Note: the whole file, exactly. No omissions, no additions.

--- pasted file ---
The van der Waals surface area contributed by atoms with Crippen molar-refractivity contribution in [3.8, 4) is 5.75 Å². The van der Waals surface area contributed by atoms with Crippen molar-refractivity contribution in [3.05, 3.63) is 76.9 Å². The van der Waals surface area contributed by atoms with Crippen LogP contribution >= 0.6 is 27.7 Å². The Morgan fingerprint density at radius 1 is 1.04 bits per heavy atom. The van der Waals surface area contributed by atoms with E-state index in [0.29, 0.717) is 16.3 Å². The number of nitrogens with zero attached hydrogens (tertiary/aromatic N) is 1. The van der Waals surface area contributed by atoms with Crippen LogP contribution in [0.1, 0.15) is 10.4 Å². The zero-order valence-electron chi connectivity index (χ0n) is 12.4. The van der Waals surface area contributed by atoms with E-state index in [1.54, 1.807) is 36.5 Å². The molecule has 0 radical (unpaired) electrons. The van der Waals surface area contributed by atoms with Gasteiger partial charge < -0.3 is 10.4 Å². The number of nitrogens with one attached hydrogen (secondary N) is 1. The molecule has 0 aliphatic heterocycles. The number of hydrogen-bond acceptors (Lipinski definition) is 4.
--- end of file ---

The van der Waals surface area contributed by atoms with Crippen molar-refractivity contribution in [3.8, 4) is 5.75 Å². The van der Waals surface area contributed by atoms with Crippen molar-refractivity contribution in [3.05, 3.63) is 76.9 Å². The van der Waals surface area contributed by atoms with Crippen LogP contribution >= 0.6 is 27.7 Å². The Morgan fingerprint density at radius 1 is 1.04 bits per heavy atom. The van der Waals surface area contributed by atoms with E-state index in [0.29, 0.717) is 16.3 Å². The number of nitrogens with zero attached hydrogens (tertiary/aromatic N) is 1. The van der Waals surface area contributed by atoms with Crippen LogP contribution in [0.1, 0.15) is 10.4 Å². The zero-order valence-electron chi connectivity index (χ0n) is 12.4. The van der Waals surface area contributed by atoms with E-state index in [1.54, 1.807) is 36.5 Å². The molecule has 0 radical (unpaired) electrons. The van der Waals surface area contributed by atoms with Gasteiger partial charge < -0.3 is 10.4 Å². The number of nitrogens with one attached hydrogen (secondary N) is 1. The molecule has 0 aliphatic heterocycles. The number of hydrogen-bond acceptors (Lipinski definition) is 4.